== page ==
In a second study, we used a realistic testing environment created by a modified anesthesia simulator.(5) The anesthesia simulator replicates a clinical workstation in the ICU or operating room and comprises: 1. a life-like patient mannequin, 2. a physiological lung model that exhales carbon dioxide, 3. a standard anesthesia gas machine, mechanical ventilator, and circle anesthesia breathing system modified with electromechanical actuators to create malfunctions, 4. standard(6) intraoperative monitoring instruments, including electrocardiograph (ECG), noninvasive blood pressure monitor, pulse oximeter, capnograph, oxygen analyzer, and thermometer, 5. a computer screen that displays dosing and fluid problems to be solved, and 6. a controlling micro computer. Also, the task of mentally retaining story material was used to simulate the ability to recall a patient’s history.

Anesthesiologists who worked 24 hour shifts were compared to surgeons and pediatricians who worked 36 hour shifts. Simulator performance by anesthesia, surgical, and pediatric personnel was not impaired after an on-call period, although anesthesiologists were better able to perform on this task compared to surgeons or pediatricians. Subjects did demonstrate impairment the day after call in story retention: the less sleep, the greater was the impairment in long-term ability to recall a story.

Some impairment was demonstrated in both studies, although the impairment was not as great as we expected. We were very careful to make certain that subjects were not fatigued before they actually started both studies: subjects had to have a normal night’s sleep before a night when they were tested while on-call. This has been a problem in some studies, where performance of residents in the “control” group also may have been impaired from chronic sleep deprivation.(7) We also attempted to maintain the motivation of the volunteers, in that a portion received extra cash if they could perform better than others.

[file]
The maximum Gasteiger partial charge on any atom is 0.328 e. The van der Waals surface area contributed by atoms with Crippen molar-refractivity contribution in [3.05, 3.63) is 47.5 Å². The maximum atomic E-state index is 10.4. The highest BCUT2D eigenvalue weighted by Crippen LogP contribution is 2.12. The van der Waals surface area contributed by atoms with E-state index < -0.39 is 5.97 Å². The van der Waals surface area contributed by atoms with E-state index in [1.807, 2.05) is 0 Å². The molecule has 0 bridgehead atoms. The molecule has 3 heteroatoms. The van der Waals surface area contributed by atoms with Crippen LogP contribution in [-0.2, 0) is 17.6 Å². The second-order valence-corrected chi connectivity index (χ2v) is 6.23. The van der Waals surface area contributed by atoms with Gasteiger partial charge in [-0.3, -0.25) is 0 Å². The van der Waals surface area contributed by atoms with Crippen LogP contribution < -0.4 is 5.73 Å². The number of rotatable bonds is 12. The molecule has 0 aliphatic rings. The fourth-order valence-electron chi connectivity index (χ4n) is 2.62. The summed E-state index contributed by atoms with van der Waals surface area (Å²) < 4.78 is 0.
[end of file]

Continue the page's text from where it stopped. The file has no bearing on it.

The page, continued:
Our work suggests that length of call should be limited. However, motivation and chronic sleep deprivation should also be considered in making a decision how long individuals should remain in the hospital after a night of no sleep.

Supported in part by NIMH RO3MH453860, and a grant from APSF.

Dr. Lichtor and colleagues are in the Department of Anesthesia and Critical Care at the University of Chicago; Dr. Good is from the University of Florida.


  1. Sullivan R: Grand jury report criticizes medical care in death of 18-year-old. New York Times 136:11(N), Jan 13, 1987.
  2. Asch DA, Parker RM: The Libby Zion case. One step forward or two steps backward? New Eng J Med 318:771-775, 1988.
  3. Supreme Court of the State of New York. County of New York: Part 50, Report of the fourth grand jury for the April/May term of 1986 concerning the care and treatment of a patient and the supervision of interns and junior residents at a hospital in New York County, December 1986.
  4. Thorpe KE: House staff supervision and working hours. Implications of regulatory change in New York State. JAMA:263:3177-3181, 1990.
  5. Good ML, Lampotang S, Gibby G, Gravenstein JS: Critical events simulation for training in anesthesiology. J Clin Monitor 4:140, 1988.
  6. Standards for Basic Intraoperative Monitoring. American Society of Anesthesiologists Directory, 1991.
  7. Sleep deprivation and performance of residents (Letters). JAMA 261:859-863, 1989.